“Field Marshal Sam Manekshaw” by Hanadi Falki

I have always been a huge admirer of the late Field Marshal Sam Hormusji Framji Jamshedji Manekshaw (1914-2008) so jumped at the chance to read one more book about him. This ebook titled, “ Field Marshal Sam Manekshaw” is written by Ms Hanadi Falki. Frankly there wasn’t much in the book that one hadn’t already read about. It looked like a re-hash of arcticles, book extracts, interviews and the like. The personality of the Field Marshal is so strong, and his story so interesting however, that we feel like reading about him all over again – which is exactly what I did.

As a military commander and a leader in war and peace, Sam Manekshaw has few parallels in Indian military history. He was the 7th Chief of the Army Staff of the Indian Army- from 1969 to 1973- and his greatest contribution was winning the 1971 War against Pakistan. This led to the bifurcation of the Pakistani State and the birth of the new country of Bangla Desh.

The book traces his life and career in the Indian Amy from the time he joined the Indian Military Academy, Dehradun in 1932 in the very first batch of cadets. He served the Indian Army for four decades and fought in five wars till he retired in 1973. A grateful nation then bestowed upon him the rank of Field Marshal. He was the first General and COAS in the Indian Army to be so honored.

Apart from his exploits as a military leader, (he won the coveted Military Cross for bravery as a young officer in the British Indian Army during Second World War in Burma), Manekshaw’s character as a person of the highest integrity and professionalism stand out in the many anecdotes in the book. He had the courage to stand up to those in authority including the Prime Minister, Defense Minister and the political leadership of the country.

As I have said before, I have been and remain a huge admirer of Field Marshal Manekshaw. I am therefore terribly puzzled how under his watch India released 93,000 Pakistani Prisoners of war but did not do enough to get back 54 of our Defense Personnel, They simply did not make it back to their homeland . I was hoping that this book would cover this unsavory part of Indian military history but I continue to remain disappointed on this score.

I wish the book had been better arranged for ease of reading. It does not follow a prescribed pattern. For example, it has his childhood and early years suddenly appearing from out of the blue, much after the start of the book. However this slim volume, despite its shortcomings, remains interesting because of the man the book describes and his exploits- in war and peace.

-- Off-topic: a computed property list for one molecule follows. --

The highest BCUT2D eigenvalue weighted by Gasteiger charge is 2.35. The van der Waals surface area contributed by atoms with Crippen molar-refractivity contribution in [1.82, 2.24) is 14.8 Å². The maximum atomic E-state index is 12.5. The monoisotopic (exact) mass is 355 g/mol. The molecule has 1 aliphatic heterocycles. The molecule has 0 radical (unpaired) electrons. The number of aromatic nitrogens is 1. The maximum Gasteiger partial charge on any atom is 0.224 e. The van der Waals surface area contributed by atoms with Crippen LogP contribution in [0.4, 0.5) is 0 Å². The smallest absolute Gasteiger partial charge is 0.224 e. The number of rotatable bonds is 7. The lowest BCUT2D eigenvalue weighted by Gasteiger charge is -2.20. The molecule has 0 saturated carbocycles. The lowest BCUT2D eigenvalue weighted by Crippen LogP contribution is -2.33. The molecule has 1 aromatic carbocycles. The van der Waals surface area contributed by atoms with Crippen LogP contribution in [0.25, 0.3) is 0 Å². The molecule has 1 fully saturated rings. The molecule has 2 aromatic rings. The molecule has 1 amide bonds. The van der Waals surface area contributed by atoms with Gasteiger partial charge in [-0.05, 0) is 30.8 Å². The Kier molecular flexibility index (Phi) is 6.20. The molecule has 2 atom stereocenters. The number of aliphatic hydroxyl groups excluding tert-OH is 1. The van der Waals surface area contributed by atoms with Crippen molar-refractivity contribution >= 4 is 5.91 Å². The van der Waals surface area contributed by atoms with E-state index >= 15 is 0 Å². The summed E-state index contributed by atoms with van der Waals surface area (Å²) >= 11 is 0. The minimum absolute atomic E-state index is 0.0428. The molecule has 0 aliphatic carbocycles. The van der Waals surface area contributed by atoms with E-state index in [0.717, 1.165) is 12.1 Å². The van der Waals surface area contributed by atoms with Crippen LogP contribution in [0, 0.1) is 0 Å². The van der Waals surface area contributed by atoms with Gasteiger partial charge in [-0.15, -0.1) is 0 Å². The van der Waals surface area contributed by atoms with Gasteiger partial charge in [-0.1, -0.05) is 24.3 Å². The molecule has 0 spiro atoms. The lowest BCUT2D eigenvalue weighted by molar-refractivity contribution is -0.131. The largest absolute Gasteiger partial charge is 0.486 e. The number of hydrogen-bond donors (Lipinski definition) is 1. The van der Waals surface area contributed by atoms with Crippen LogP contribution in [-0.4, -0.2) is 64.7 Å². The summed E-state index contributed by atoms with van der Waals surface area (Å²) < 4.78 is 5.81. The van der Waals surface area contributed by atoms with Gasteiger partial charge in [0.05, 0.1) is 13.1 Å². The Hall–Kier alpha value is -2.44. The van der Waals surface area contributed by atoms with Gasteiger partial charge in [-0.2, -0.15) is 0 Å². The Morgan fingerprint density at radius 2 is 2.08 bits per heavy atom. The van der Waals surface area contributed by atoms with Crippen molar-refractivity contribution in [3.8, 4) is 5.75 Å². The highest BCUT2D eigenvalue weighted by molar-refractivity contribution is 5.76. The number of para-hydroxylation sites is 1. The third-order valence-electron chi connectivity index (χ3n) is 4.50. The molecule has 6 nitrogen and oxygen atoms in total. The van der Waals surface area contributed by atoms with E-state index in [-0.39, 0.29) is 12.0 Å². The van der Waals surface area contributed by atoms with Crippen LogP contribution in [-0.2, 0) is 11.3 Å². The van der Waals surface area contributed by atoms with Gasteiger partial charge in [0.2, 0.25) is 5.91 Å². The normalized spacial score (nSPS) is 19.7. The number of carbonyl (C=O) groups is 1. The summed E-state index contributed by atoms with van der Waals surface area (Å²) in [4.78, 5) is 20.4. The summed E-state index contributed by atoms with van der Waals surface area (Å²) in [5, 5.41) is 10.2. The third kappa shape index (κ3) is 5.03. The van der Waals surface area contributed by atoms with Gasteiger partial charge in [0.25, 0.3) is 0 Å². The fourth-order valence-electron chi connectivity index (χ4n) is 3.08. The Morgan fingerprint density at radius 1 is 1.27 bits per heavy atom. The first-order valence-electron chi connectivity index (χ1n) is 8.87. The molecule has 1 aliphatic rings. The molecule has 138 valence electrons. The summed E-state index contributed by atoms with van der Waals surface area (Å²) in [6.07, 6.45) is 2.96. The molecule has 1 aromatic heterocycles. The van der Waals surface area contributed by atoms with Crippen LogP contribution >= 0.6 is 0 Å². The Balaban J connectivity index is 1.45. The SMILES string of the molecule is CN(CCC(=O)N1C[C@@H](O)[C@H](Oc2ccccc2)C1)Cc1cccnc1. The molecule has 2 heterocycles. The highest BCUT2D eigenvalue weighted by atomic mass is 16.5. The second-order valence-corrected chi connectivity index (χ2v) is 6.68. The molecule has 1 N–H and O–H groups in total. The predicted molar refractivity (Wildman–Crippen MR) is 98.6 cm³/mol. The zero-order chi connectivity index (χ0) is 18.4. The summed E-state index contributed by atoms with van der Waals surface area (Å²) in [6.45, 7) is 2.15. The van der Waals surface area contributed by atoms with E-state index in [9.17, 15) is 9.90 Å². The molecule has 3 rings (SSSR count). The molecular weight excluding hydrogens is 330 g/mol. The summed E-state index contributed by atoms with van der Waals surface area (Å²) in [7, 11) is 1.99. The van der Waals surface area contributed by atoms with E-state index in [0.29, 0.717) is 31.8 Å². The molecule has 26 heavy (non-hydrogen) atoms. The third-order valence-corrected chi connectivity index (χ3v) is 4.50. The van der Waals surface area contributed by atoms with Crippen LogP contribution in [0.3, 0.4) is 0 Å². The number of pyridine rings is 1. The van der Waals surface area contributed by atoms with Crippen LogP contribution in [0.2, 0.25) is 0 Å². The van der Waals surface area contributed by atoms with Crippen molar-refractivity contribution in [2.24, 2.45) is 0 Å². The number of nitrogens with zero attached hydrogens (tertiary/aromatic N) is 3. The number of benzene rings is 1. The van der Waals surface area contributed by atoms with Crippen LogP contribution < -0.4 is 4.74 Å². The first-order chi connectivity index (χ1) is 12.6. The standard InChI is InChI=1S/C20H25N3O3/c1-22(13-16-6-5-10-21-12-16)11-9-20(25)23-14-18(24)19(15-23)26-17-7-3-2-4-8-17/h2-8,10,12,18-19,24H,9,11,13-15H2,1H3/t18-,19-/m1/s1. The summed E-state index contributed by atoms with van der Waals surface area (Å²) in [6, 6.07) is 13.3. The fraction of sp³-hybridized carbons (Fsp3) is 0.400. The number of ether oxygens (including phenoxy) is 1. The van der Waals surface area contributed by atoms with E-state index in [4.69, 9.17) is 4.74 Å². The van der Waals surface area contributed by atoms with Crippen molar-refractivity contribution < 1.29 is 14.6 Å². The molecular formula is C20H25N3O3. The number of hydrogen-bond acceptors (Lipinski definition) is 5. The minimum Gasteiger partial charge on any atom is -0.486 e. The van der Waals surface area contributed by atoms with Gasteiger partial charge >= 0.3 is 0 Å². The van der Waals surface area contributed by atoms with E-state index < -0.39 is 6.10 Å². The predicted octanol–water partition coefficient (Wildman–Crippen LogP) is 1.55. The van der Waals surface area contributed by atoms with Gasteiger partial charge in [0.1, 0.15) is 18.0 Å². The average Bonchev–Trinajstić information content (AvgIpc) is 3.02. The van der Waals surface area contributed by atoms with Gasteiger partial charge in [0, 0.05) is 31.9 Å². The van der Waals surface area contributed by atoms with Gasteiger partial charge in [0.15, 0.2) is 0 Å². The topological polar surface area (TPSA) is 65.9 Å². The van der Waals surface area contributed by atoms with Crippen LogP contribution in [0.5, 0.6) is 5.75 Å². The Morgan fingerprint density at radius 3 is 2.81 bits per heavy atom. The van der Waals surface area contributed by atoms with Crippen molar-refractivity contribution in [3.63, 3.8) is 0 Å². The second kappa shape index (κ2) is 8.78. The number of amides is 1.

Remembering Field Marshal Manekshaw

A couple of days ago we remembered a true hero, Sam Bahadur on his death anniversary. On June 27, 2008 , Field Marshal Sam Hormusji Framji Jamshedji Manekshaw passed away, aged 94 in Coonoor in the beautiful Nilgiri Hills. He had settled there on retirement from the Indian Army, close to the military cantonment of Wellington.

Sadly, when India’s first Field Marshal and perhaps greatest soldier passed away, neither the President of India, the Prime Minister or even the Defence Minister A K Antony  attended his funeral . Every one had some excuse or the other. Continue reading “Remembering Field Marshal Manekshaw”

G for Generals: #A to Z Challenge

For me today, G is for Generals because of my deep interest in military history. I am often asked how I developed such an interest despite never having served in the defence services. It’s not that I came from a family with a military background either though my grandfather went to Mesopotamia (as it was then known) during the First World War as a doctor with the old IMS in the British Indian Army. His son became a doctor like him and maintained the tradition, this time serving in the jungles of Burma during the Second World War. His brother served for many years in the Indian Navy being one of the earliest fliers in the Fleet Air Arm.

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“Little Man From The East” : Maj. Gen. M.K.Paul (Retd)

“Little Man From The East: Marching Through Tumultuous Decades” is , in my view, a “must read” for anyone interested in 20 th century Indian history. It also happens to be the story of a soldier engineer commissioned into one of the oldest Regiments in the Indian Army,  the famous Madras Engineer Group. This outfit, more commonly called The Madras Sappers, and more fondly as ‘The Thambis’ was raised  in 1780.  Major General M K Paul (retd), the author, served with distinction in the Indian Army for nearly 37 years before retiring in 1991.

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” Call me General, dammit!”

It’s unfortunate but many of us civilians do not have much idea of ranks in the Defence Services. This leads to awkward – and often amusing – situations. Many years ago, someone from our organisation wrote to a retired Major General of the Indian Army who was the Chief Executive of a large industrial undertaking. Unfortunately, the letter was addressed to ” Major B…” Continue reading “” Call me General, dammit!””